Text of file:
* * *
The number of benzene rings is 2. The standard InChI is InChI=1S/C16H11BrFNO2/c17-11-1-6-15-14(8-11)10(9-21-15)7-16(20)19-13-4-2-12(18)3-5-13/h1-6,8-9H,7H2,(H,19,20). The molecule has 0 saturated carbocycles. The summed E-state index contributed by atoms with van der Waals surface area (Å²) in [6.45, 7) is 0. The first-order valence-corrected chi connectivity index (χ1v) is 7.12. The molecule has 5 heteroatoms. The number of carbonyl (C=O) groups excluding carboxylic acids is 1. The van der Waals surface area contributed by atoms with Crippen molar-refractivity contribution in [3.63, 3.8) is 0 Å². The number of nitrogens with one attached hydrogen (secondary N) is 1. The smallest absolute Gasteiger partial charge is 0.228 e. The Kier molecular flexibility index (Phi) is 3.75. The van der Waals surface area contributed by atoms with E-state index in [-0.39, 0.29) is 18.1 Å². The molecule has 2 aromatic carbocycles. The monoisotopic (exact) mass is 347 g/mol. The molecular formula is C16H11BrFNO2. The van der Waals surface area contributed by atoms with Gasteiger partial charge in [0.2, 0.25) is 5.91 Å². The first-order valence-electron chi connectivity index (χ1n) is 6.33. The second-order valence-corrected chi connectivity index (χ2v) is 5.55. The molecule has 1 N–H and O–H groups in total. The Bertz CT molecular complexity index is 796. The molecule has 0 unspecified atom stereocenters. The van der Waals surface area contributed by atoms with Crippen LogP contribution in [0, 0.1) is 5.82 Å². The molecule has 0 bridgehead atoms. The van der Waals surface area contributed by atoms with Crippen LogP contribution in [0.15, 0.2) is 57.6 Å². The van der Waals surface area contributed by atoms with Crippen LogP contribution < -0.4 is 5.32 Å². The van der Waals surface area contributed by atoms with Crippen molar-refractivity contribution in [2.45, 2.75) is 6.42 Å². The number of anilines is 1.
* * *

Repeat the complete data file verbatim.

The number of benzene rings is 2. The standard InChI is InChI=1S/C16H11BrFNO2/c17-11-1-6-15-14(8-11)10(9-21-15)7-16(20)19-13-4-2-12(18)3-5-13/h1-6,8-9H,7H2,(H,19,20). The molecule has 0 saturated carbocycles. The summed E-state index contributed by atoms with van der Waals surface area (Å²) in [6.45, 7) is 0. The first-order valence-corrected chi connectivity index (χ1v) is 7.12. The molecule has 5 heteroatoms. The number of carbonyl (C=O) groups excluding carboxylic acids is 1. The van der Waals surface area contributed by atoms with Crippen molar-refractivity contribution in [3.63, 3.8) is 0 Å². The number of nitrogens with one attached hydrogen (secondary N) is 1. The smallest absolute Gasteiger partial charge is 0.228 e. The Kier molecular flexibility index (Phi) is 3.75. The van der Waals surface area contributed by atoms with E-state index in [-0.39, 0.29) is 18.1 Å². The molecule has 2 aromatic carbocycles. The monoisotopic (exact) mass is 347 g/mol. The molecular formula is C16H11BrFNO2. The van der Waals surface area contributed by atoms with Gasteiger partial charge in [0.2, 0.25) is 5.91 Å². The first-order valence-electron chi connectivity index (χ1n) is 6.33. The second-order valence-corrected chi connectivity index (χ2v) is 5.55. The molecule has 1 N–H and O–H groups in total. The Bertz CT molecular complexity index is 796. The molecule has 0 unspecified atom stereocenters. The van der Waals surface area contributed by atoms with Crippen LogP contribution in [0, 0.1) is 5.82 Å². The molecule has 0 bridgehead atoms. The van der Waals surface area contributed by atoms with Crippen LogP contribution in [0.15, 0.2) is 57.6 Å². The van der Waals surface area contributed by atoms with Crippen LogP contribution < -0.4 is 5.32 Å². The van der Waals surface area contributed by atoms with Crippen molar-refractivity contribution in [2.45, 2.75) is 6.42 Å². The number of anilines is 1.